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We all know that super means putting money to away to secure our future financial wellbeing. However, people often don’t know that they have insurance through their super fund, including for total and permanent (TPD) insurance and income protection insurance, that could be critical if you’re unable to work because of illness or injury. There have been a range of efforts by government in recent years to improve accessibility and awareness around super. However, trying to keep up with these changes can be challenging, to say the least. Super is often in the news, yet working out what recent developments mean for you and your family can be tricky. We don’t think that’s right – super is your money and you deserve to know about important changes that will not only affect your super balance, but whether you are insured in case you are unable to work. Let Littles break it down for you! This blog considers three key changes introduced since 2019, and what you need to know – including what you can expect from your super fund.
The ‘Your Future, Your Super’ reforms involved two key measures: ‘super stapling’ and the ‘YourSuper’ comparison tool.
If you’ve started a new job, you might know that previously, if you didn’t tell your new employer what super account you’d like your contributions paid into, they could automatically pay them into a new account of their choice. As a result, many people ended up with multiple different super accounts that they were often unaware of or forgot about. This is all changing! From 1 November 2021, if you don’t nominate a super fund when you start a new job, your employer may have to check with the Australian Taxation Office (ATO) and ask if you have an existing account from a previous job. This new process is being called ‘super stapling’ and will mean that you have a ‘stapled super fund’, which will follow you through various jobs.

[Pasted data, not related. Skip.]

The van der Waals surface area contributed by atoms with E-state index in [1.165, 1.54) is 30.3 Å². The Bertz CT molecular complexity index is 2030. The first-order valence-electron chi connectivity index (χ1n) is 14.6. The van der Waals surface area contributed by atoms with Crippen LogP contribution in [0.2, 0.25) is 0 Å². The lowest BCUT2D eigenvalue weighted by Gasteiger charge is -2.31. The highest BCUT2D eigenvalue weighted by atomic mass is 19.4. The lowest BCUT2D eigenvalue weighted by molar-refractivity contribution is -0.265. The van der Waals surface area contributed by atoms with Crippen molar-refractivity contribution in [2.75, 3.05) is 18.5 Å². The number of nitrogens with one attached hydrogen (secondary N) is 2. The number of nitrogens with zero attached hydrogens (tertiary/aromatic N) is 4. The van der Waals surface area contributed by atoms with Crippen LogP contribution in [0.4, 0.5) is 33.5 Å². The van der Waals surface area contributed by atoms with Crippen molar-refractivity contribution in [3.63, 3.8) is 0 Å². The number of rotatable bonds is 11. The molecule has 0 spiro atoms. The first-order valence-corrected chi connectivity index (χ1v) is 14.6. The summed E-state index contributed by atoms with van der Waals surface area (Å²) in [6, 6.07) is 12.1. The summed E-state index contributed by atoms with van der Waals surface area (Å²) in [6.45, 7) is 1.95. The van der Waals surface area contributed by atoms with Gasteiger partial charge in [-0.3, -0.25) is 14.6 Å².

Our takeaway: This is a positive change, ensuring that super you’ve worked hard for doesn’t get eaten up by administrative fees and charges. You’ll also save time on chasing down lost super.
Thinking about changing super funds, or joining a new fund? The YourSuper tool allows you to compare MySuper super funds so that you can choose a super fund that meets your needs. YourSuper uses information collated and supplied by the Australian Prudential Regulation Authority (APRA) and
Our takeaway: We think it’s great to provide accessible, transparent information about super funds so that you can assess it against your own personal circumstances and needs. However, remember that before you close an existing fund, or move to a new fund, it’s important to carefully consider any impacts that doing so may have on your insurance. Many people do not know that they are often insured for things like total and permanent disability (TPD) insurance and income protection insurance through their super. Policies differ between funds and you should make sure that you won’t be worse off – whether it’s because your new policy has stricter definitions, or excludes pre-existing conditions.